Study Shows Sitting Negates Workout Benefits
posted on 7/15/14
Take a break from sitting and move around at least twice an hour. (photo credit: Thinkstock/iStock)
Last week, Mayo Clinic Proceedings published a study which tested 2,223 healthy participants aged 12-49 years on how sedentary inactivity can reduce the benefits of exercise. An hour of sitting in a car or desk can reduce the health benefits of an hour run by 8%. So ten hours could negate the benefits by as much as 80%. This isn't the first study to suggest this, and nor is it a surprise. Our current stage of evolution is optimized more for hunting and gathering rather than driving to work and sitting at a desk all day.
There still remains plenty of questions that the study doesn't directly address, such as what exactly is the difference between sitting and resting. Most elite athletes' routines involve a lot of sitting back with their feet up, literally, as elevating their legs while resting helps avoid stiffness and soreness in between workouts. But when we're sitting and working or driving, it seems our bodies do not respond well to not moving while we engage in mental activity.
Quitting your job and becoming a yak shepherd is not an option for most of us. But getting up at least every 20 minutes to move around, get water and refreshments, walk and take stairs can help. Sitting on a yoga ball or a yoga ball chair helps because your core muscle are constantly active in order to balance your weight. An adjustable desk that allows you to stand for at least part of the day is also a great solution. If you take the train, try to stand during your commute if possible, or give yourself time to walk part way. And if you're stuck in a four hour meeting, some discrete fidgeting and bouncing your leg under the table can't hurt.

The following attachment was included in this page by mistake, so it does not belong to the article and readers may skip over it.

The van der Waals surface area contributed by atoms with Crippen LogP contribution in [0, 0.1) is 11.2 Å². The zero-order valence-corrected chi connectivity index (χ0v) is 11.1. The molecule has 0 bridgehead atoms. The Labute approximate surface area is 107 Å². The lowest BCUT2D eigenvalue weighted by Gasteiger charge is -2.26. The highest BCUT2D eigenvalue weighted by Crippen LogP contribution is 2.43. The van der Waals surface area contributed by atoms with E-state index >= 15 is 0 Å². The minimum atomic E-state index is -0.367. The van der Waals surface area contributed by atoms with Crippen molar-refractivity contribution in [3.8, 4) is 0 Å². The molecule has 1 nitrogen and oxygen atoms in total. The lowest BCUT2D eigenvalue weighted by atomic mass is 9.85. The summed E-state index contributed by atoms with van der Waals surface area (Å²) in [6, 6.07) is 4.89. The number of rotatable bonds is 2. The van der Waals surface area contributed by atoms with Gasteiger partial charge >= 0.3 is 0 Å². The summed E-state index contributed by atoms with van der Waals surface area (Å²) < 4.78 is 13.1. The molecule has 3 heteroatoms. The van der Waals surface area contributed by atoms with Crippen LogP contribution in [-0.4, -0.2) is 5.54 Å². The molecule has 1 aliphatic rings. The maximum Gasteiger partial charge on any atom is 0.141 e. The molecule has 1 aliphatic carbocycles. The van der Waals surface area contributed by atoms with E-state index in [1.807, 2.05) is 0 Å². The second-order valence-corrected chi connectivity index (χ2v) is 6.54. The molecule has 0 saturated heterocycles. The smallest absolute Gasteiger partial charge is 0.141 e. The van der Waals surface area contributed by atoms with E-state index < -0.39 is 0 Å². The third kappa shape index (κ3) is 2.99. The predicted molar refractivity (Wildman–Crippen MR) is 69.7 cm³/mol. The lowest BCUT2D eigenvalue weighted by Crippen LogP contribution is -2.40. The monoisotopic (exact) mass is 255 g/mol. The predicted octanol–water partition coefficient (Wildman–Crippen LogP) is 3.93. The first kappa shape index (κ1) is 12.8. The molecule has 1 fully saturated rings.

If you have your own creative ideas for ways to keep active, please share!
Tony has been a runner for over three decades, competing in cross country and track in high school and college, and road races for various clubs. He's served as team captain for several Corporate Challenge teams at YMCA of the USA, and has informally coached many friends over the years.
The Y welcomes your friendly thoughts! To post a comment, log into Facebook or Twitter and add your comment. To report spam or abuse, please select the flag icon at the bottom of the comment. All comments and posts must follow the community guidelines.